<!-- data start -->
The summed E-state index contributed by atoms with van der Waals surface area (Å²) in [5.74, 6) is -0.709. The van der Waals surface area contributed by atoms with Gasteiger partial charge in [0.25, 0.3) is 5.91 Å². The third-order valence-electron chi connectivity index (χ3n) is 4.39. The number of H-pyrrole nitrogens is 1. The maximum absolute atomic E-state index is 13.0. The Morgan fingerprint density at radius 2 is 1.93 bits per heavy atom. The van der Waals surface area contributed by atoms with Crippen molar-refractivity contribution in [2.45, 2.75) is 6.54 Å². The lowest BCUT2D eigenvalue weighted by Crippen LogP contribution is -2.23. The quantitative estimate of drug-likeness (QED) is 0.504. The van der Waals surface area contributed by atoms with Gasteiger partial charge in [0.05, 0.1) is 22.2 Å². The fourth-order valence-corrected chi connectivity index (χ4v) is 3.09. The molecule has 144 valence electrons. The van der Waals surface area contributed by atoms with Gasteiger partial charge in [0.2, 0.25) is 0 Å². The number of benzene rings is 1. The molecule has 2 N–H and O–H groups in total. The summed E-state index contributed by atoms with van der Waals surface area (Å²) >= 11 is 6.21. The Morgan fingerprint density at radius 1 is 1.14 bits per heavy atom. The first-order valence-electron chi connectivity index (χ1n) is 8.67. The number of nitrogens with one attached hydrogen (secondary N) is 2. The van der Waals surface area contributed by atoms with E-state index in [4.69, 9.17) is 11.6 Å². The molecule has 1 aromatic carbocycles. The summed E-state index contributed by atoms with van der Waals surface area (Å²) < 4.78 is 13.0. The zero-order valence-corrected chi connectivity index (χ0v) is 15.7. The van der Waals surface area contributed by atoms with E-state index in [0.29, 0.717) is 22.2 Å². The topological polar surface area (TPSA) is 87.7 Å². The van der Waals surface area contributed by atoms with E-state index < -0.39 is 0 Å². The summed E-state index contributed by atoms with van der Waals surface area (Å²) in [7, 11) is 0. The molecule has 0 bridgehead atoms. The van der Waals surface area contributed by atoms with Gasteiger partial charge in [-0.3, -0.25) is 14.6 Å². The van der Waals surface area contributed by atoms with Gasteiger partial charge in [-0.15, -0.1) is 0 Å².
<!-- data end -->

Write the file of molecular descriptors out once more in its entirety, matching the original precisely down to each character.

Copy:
The summed E-state index contributed by atoms with van der Waals surface area (Å²) in [5.74, 6) is -0.709. The van der Waals surface area contributed by atoms with Gasteiger partial charge in [0.25, 0.3) is 5.91 Å². The third-order valence-electron chi connectivity index (χ3n) is 4.39. The number of H-pyrrole nitrogens is 1. The maximum absolute atomic E-state index is 13.0. The Morgan fingerprint density at radius 2 is 1.93 bits per heavy atom. The van der Waals surface area contributed by atoms with Crippen molar-refractivity contribution in [2.45, 2.75) is 6.54 Å². The lowest BCUT2D eigenvalue weighted by Crippen LogP contribution is -2.23. The quantitative estimate of drug-likeness (QED) is 0.504. The van der Waals surface area contributed by atoms with Gasteiger partial charge in [0.05, 0.1) is 22.2 Å². The fourth-order valence-corrected chi connectivity index (χ4v) is 3.09. The molecule has 144 valence electrons. The van der Waals surface area contributed by atoms with Gasteiger partial charge in [0.2, 0.25) is 0 Å². The number of benzene rings is 1. The molecule has 2 N–H and O–H groups in total. The summed E-state index contributed by atoms with van der Waals surface area (Å²) >= 11 is 6.21. The Morgan fingerprint density at radius 1 is 1.14 bits per heavy atom. The first-order valence-electron chi connectivity index (χ1n) is 8.67. The number of nitrogens with one attached hydrogen (secondary N) is 2. The van der Waals surface area contributed by atoms with E-state index in [4.69, 9.17) is 11.6 Å². The molecule has 1 aromatic carbocycles. The summed E-state index contributed by atoms with van der Waals surface area (Å²) < 4.78 is 13.0. The zero-order valence-corrected chi connectivity index (χ0v) is 15.7. The van der Waals surface area contributed by atoms with E-state index in [0.29, 0.717) is 22.2 Å². The topological polar surface area (TPSA) is 87.7 Å². The van der Waals surface area contributed by atoms with E-state index < -0.39 is 0 Å². The summed E-state index contributed by atoms with van der Waals surface area (Å²) in [7, 11) is 0. The molecule has 0 bridgehead atoms. The van der Waals surface area contributed by atoms with Gasteiger partial charge in [-0.3, -0.25) is 14.6 Å². The van der Waals surface area contributed by atoms with Gasteiger partial charge in [-0.15, -0.1) is 0 Å².